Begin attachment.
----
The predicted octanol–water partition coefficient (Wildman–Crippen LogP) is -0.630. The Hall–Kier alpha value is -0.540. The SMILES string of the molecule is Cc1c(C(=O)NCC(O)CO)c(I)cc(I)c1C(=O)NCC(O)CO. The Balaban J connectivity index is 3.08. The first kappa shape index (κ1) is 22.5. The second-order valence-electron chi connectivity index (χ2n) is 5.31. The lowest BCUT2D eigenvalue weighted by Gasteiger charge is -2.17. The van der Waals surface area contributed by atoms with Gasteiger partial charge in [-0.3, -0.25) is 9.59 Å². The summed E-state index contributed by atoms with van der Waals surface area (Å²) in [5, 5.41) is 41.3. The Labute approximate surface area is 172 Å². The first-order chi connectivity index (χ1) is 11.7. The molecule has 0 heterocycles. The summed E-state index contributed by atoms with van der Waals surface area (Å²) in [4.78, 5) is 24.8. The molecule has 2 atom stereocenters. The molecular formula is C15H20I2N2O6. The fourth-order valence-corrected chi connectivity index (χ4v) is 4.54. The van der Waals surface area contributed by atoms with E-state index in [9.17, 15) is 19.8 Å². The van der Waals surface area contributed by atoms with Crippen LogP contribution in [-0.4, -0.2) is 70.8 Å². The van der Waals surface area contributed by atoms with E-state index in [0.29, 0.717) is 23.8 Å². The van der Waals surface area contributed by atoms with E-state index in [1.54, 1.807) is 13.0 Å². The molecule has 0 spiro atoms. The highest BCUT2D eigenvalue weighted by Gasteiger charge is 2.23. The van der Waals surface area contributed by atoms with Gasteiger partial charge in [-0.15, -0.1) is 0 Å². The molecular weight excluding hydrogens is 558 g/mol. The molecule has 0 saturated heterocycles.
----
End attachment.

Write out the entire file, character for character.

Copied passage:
The predicted octanol–water partition coefficient (Wildman–Crippen LogP) is -0.630. The Hall–Kier alpha value is -0.540. The SMILES string of the molecule is Cc1c(C(=O)NCC(O)CO)c(I)cc(I)c1C(=O)NCC(O)CO. The Balaban J connectivity index is 3.08. The first kappa shape index (κ1) is 22.5. The second-order valence-electron chi connectivity index (χ2n) is 5.31. The lowest BCUT2D eigenvalue weighted by Gasteiger charge is -2.17. The van der Waals surface area contributed by atoms with Gasteiger partial charge in [-0.3, -0.25) is 9.59 Å². The summed E-state index contributed by atoms with van der Waals surface area (Å²) in [5, 5.41) is 41.3. The Labute approximate surface area is 172 Å². The first-order chi connectivity index (χ1) is 11.7. The molecule has 0 heterocycles. The summed E-state index contributed by atoms with van der Waals surface area (Å²) in [4.78, 5) is 24.8. The molecule has 2 atom stereocenters. The molecular formula is C15H20I2N2O6. The fourth-order valence-corrected chi connectivity index (χ4v) is 4.54. The van der Waals surface area contributed by atoms with E-state index in [9.17, 15) is 19.8 Å². The van der Waals surface area contributed by atoms with Crippen LogP contribution in [-0.4, -0.2) is 70.8 Å². The van der Waals surface area contributed by atoms with E-state index in [0.29, 0.717) is 23.8 Å². The van der Waals surface area contributed by atoms with E-state index in [1.54, 1.807) is 13.0 Å². The molecule has 0 spiro atoms. The highest BCUT2D eigenvalue weighted by Gasteiger charge is 2.23. The van der Waals surface area contributed by atoms with Gasteiger partial charge in [-0.15, -0.1) is 0 Å². The molecular weight excluding hydrogens is 558 g/mol. The molecule has 0 saturated heterocycles.